Some hubs are enclosed, albeit with glass, consistent with the new HQ’s ethos of greater transparency. And it’s these hubs that give the renovated HQ a distinctly space age look. Each one boasts chairs and sofas in a different, punchy hue – from Yves Klein blue to bright apple green or red – all perched on white floors, brilliantly illuminated by artificial lighting mimicking skylights. These spaces inevitably recall the retro-futuristic sets of 2001: A Space Odyssey. Were the hubs inspired by it? “No, they weren’t influenced by anything in particular,” claims Pierre De Angelis, Abe’s chief designer. “3M wanted each hub to have a unified aesthetic.” In fact, the hubs’ furniture nods not just to the pop aesthetic of the late 60s but also, ironically, to the HQ’s mid-century roots, including as it does pieces by Arne Jacobsen and the Eameses. “We wanted to keep a flavour of the original 60s building, to mix old and new,” says Ebner of his design ethos.
But while the spaceship in 2001: A Space Odyssey had one resident computer in the form of HAL 9000, the new HQ’s spacecraft-like hubs are awash with touch-screen computers integrated into table tops which provide the staff with an intranet that allows them to share information with fellow employees worldwide. There are further LED screens at ceiling height, relaying yet more data. “Employees are allowed to spend 15% of their work time conducting their own research, which they can share with others via computers and their mobile phones,” says Ebner. Of course, this ultra-contemporary environment is also designed to be attractive to staff, and ultimately to retain them.
The hubs aren’t the only flamboyant element in the new HQ. The former car park has been given a dramatic makeover: in tune with our more eco-friendly times, Abe converted it into a pedestrian space, now called the Plaza, where employees can hang out. Intriguingly, its floor has a geometric pattern based on the Chinese puzzle, tangram – echoed by similarly shaped planters – though there is no symbolism behind this, says De Angelis: “It simply introduces a bold focal point”. At night, the Plaza even looks festive since it can be lit by ambient lighting, he adds: “At the base of the planters are LED rope lights. In winter, whenever it snows, these illuminate the surrounding snowfall, creating a winter garden.”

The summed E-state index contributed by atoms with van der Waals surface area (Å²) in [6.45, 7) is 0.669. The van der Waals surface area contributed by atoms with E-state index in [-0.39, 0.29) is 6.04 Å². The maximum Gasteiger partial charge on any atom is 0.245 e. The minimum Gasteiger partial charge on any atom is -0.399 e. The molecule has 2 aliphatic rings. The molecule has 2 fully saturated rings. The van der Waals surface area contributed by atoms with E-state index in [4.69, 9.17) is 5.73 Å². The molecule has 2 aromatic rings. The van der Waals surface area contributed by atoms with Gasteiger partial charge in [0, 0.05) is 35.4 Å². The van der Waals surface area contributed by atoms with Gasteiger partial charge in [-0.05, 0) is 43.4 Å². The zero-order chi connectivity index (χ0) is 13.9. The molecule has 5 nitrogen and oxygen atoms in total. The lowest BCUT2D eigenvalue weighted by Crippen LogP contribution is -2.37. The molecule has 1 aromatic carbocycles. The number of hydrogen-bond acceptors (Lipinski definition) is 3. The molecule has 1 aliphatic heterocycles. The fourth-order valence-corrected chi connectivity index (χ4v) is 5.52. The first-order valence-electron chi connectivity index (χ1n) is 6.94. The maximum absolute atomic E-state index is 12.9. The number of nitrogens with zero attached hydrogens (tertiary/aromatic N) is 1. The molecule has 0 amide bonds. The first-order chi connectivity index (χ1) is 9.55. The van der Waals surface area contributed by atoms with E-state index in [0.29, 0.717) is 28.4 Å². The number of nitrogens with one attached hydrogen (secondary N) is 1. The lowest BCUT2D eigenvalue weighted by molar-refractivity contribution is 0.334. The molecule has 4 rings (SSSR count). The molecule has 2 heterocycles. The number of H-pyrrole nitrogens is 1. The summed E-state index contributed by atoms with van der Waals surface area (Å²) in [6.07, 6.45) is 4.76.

Wittily, the Plaza’s tiled pattern is punctuated with accents of colour that turn out to be one of 3M’s products: ultra-reflective, adhesive-backed tape normally used for road markings. This self-referential detail may serve to remind visitors and employees alike of the sort of things 3M manufactures. But it also highlights another aspect of this project: the architects, Abe in particular, have gone beyond the principle, practical aim of reconfiguring its interiors to encourage more communication between employees. They’ve also had a lot of fun along the way, judging by the revamped HQ’s many playful elements.